Journalists have favored a
Honoré de Balzac
Honoré de Balzac was a French novelist and playwright. The novel sequence La Comédie humaine, which presents a panorama of post-Napoleonic French life, is viewed as his magnum opus. Owing to his keen observation of detail and unfiltered representation of society, Balzac is regarded as one of the founders of realism in European literature, he is renowned for his multi-faceted characters. Inanimate objects are imbued with character as well, his writing influenced many famous writers, including the novelists Émile Zola, Charles Dickens, Gustave Flaubert, Jack Kerouac, Henry James, filmmakers Akira Kurosawa, Eric Rohmer and François Truffaut as well as important philosophers such as Friedrich Engels and Karl Marx. Many of Balzac's works have been made into films, they continue to inspire other writers. An enthusiastic reader and independent thinker as a child, Balzac had trouble adapting to the teaching style of his grammar school, his willful nature caused trouble throughout his life and frustrated his ambitions to succeed in the world of business.
When he finished school, Balzac was apprenticed in a law office, but he turned his back on the study of law after wearying of its inhumanity and banal routine. Before and during his career as a writer, he attempted to be a publisher, businessman and politician. La Comédie Humaine reflects his real-life difficulties, includes scenes from his own experience. Balzac suffered from health problems throughout his life due to his intense writing schedule, his relationship with his family was strained by financial and personal drama, he lost more than one friend over critical reviews. In 1850, Balzac married a Polish aristocrat and his longtime love. Honoré de Balzac was born into a family which through its industry and efforts aspired to achieve respectability, his father, born Bernard-François Balssa, was one of eleven children from an artisan family in Tarn, a region in the south of France. In 1760 he set off for Paris with only a Louis coin in his pocket, intent on improving his social standing. After the Reign of Terror, François Balzac was despatched to Tours to coordinate supplies for the Army.
Balzac's mother, born Anne-Charlotte-Laure Sallambier, came from a family of haberdashers in Paris. Her family's wealth was a considerable factor in the match: she was eighteen at the time of the wedding, François Balzac fifty; as the author and literary critic Sir Victor Pritchett explained, "She was drily aware that she had been given to an old husband as a reward for his professional services to a friend of her family and that the capital was on her side. She was not in love with her husband". Honoré was the second child born to the Balzacs. Honoré's sisters Laure and Laurence were born in 1800 and 1802, his younger brother Henry-François in 1807; as an infant Balzac was sent to a wet-nurse. When the Balzac children returned home, they were kept at a frosty distance from their parents, which affected the author-to-be significantly, his 1835 novel Le Lys dans la Vallée features a cruel governess named Miss Caroline, modeled after his own caregiver. At age ten Balzac was sent to the Oratorian grammar school in Vendôme, where he studied for seven years.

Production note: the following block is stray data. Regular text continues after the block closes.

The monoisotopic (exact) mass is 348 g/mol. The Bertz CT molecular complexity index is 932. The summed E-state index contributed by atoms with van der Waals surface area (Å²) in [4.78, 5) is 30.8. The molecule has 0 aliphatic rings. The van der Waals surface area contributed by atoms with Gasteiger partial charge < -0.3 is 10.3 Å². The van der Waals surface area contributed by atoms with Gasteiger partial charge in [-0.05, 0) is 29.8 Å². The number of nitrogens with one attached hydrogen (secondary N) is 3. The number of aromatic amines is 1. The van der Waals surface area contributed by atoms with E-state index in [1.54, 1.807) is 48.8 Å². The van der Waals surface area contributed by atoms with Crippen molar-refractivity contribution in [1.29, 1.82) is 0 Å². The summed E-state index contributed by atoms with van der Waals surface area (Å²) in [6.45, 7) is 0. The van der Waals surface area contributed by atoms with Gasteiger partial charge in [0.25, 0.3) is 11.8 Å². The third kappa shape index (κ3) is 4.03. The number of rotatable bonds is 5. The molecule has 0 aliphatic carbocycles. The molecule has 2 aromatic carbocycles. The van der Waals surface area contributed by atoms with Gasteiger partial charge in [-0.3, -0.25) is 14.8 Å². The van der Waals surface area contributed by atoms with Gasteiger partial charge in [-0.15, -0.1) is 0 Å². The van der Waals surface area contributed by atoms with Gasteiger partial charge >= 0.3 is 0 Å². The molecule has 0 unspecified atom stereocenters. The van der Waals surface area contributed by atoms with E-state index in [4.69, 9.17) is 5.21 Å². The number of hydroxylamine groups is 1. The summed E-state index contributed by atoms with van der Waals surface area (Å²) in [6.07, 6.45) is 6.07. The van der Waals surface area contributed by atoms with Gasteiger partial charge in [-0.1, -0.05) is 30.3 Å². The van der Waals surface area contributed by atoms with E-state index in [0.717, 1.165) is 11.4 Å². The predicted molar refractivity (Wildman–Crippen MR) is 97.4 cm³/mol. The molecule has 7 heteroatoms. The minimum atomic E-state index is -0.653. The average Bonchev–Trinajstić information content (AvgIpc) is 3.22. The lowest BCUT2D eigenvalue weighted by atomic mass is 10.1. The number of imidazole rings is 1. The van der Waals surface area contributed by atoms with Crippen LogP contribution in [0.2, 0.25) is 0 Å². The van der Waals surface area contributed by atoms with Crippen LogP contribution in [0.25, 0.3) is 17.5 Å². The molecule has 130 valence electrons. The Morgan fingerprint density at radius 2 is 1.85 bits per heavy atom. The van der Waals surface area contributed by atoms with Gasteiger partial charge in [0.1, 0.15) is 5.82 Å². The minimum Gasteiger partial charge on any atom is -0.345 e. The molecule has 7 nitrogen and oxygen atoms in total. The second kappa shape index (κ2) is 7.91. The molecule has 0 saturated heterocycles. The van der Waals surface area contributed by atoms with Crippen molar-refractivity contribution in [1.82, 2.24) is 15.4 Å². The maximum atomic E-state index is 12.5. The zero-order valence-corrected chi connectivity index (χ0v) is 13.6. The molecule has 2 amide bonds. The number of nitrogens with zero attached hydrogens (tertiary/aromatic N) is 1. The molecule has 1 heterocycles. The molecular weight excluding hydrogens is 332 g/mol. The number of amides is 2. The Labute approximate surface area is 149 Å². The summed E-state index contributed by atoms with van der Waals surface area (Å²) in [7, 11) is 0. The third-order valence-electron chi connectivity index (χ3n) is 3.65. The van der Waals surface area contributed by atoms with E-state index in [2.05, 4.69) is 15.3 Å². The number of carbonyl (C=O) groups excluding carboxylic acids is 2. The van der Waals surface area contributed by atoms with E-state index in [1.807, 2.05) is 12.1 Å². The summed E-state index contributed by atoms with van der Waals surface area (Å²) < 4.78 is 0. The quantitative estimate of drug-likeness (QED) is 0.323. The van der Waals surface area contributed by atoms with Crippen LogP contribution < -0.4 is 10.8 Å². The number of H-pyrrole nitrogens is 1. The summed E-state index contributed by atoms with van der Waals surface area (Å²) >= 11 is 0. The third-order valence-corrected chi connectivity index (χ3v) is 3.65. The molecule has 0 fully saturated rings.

His father, seeking to instill the same hardscrabble work ethic which had gained him the esteem of society, intentionally gave little spending money to the boy. This made him the object of ridicule among his much wealthier schoolmates. Balzac had difficulty adapting to the rote style of learning at the school; as a result, he was sent to the "alcove", a punishment cell reserved for disobedient students. Still, his time alone gave the boy ample freedom to read every book. Balzac worked these scenes from his boyhood—as he did many aspects of his life and the lives of those around him—into La Comédie Humaine, his time at Vendôme is reflected in Louis Lambert, his 1832 novel about a young boy studying at an Oratorian grammar school at Vendôme. The narrator says: "He devoured books of every kind, feeding indiscriminately on religious works and literature, philosophy and physics, he had told me that he found indescribable delight in reading dictionaries for lack of other books."Balzac fell ill causing the headmaster to contact his family with news of a "sort of a coma".
When he returned home, his grandmother said: "Voilà donc comme le collège nous renvoie les jolis que nous lui envoyons!" Balzac himself attributed his condition to "intellectual congestion", but his exten
The United Nations Educational and Cultural Organization is a specialized agency of the United Nations based in Paris. Its declared purpose is to contribute to peace and security by promoting international collaboration through educational and cultural reforms in order to increase universal respect for justice, the rule of law, human rights along with fundamental freedom proclaimed in the United Nations Charter, it is the successor of the League of Nations' International Committee on Intellectual Cooperation. UNESCO has 11 associate members. Most of its field offices are "cluster" offices covering three or more countries. UNESCO pursues its objectives through five major programs: education, natural sciences, social/human sciences and communication/information. Projects sponsored by UNESCO include literacy and teacher-training programs, international science programs, the promotion of independent media and freedom of the press and cultural history projects, the promotion of cultural diversity, translations of world literature, international cooperation agreements to secure the world's cultural and natural heritage and to preserve human rights, attempts to bridge the worldwide digital divide.